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New Use for Thoratec's HeartMate Approved

November 07, 2002|Kerry Dooley | Bloomberg News

Thoratec Corp. on Wednesday won U.S. approval to sell an implantable heart device as a permanent treatment for patients too sick for transplants, opening a new market for the product.

Thoratec already sells the HeartMate for use in heart failure patients awaiting transplants. The device costs about $60,000 to $70,000 and is too large for implantation in many women and some men, said Wedbush Morgan Securities analyst Keay Nakae.

Thoratec, which is based in Pleasanton, Calif., is racing with Arrow International Inc. and World Heart Corp. to develop smaller and less expensive products that do the same job, helping the heart pump oxygen-rich blood out to the body, Nakae said.

Doctors will be more likely to use later, improved versions of the device for patients, he added.

The new HeartMate use "is a great first step, but you are going to need better second-generation devices," Nakae said.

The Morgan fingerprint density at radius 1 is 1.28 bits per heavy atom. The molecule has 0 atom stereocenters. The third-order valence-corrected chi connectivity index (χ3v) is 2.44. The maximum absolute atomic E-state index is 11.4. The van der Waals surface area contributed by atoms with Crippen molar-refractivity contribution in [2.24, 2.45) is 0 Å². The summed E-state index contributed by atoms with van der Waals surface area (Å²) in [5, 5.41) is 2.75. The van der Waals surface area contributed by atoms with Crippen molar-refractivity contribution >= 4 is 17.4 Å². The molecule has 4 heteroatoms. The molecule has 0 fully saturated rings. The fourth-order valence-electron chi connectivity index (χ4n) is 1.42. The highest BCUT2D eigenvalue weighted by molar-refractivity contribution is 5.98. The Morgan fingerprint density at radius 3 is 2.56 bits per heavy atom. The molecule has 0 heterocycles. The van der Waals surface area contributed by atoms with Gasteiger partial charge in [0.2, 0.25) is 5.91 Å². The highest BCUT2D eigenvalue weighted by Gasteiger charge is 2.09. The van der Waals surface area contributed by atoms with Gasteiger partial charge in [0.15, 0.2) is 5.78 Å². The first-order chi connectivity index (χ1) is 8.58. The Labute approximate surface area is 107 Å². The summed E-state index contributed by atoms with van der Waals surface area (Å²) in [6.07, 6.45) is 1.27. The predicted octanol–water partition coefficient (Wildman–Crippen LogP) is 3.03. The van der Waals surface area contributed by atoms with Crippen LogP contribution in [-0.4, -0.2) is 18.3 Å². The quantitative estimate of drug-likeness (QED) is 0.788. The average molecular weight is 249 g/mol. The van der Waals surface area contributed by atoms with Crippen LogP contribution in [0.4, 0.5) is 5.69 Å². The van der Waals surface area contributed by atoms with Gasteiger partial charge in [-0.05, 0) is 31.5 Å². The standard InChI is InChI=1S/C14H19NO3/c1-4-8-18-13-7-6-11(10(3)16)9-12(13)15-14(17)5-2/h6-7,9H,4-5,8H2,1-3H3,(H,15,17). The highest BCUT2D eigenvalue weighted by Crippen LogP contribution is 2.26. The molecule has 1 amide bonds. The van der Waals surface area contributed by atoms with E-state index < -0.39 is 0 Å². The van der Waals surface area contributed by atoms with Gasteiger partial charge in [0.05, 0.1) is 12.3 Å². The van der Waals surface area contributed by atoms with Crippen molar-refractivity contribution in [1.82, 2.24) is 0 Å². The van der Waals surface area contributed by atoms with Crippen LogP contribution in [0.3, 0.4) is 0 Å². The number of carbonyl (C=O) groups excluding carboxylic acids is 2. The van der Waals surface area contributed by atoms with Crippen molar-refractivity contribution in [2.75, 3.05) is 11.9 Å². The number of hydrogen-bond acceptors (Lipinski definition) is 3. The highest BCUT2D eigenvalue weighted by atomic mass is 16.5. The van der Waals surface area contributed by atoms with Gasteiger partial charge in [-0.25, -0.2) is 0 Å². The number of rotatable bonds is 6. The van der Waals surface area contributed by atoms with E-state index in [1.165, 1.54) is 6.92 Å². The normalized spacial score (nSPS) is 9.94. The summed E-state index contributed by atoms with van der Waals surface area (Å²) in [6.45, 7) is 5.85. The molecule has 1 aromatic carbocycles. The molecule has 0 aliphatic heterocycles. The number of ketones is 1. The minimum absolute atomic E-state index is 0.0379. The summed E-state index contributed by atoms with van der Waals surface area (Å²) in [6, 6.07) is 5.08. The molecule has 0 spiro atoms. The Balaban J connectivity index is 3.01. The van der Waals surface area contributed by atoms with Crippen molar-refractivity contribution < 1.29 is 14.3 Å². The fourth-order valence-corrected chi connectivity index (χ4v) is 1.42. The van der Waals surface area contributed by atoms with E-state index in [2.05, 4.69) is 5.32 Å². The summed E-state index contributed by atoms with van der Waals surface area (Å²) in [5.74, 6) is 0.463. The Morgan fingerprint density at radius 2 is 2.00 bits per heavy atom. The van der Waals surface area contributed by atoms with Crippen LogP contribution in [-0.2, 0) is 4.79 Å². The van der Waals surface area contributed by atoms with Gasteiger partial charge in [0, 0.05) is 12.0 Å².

The approval by the Food and Drug Administration may raise HeartMate's 2003 sales by about $10 million to $92 million, he said. Revenue may be higher if the U.S. government's Medicare plan for the elderly pays for the new use of the device, he said.

Thoratec said it expects Medicare to issue guidelines for reimbursement of permanent HeartMate use in the second half of 2003.

HeartMate is about 4 inches in diameter and 2 inches thick. It weighs more than 2 pounds. The batteries for the device remain outside of the patient's body, carried in holster-like garments.

About 2 million to 3 million Americans have heart muscle so damaged that the organ no longer can pump blood adequately. Some of the patients can be treated with medicines and only the most seriously ill qualify for HeartMate.

Shares of Thoratec fell 7 cents to $9.24 on Nasdaq.

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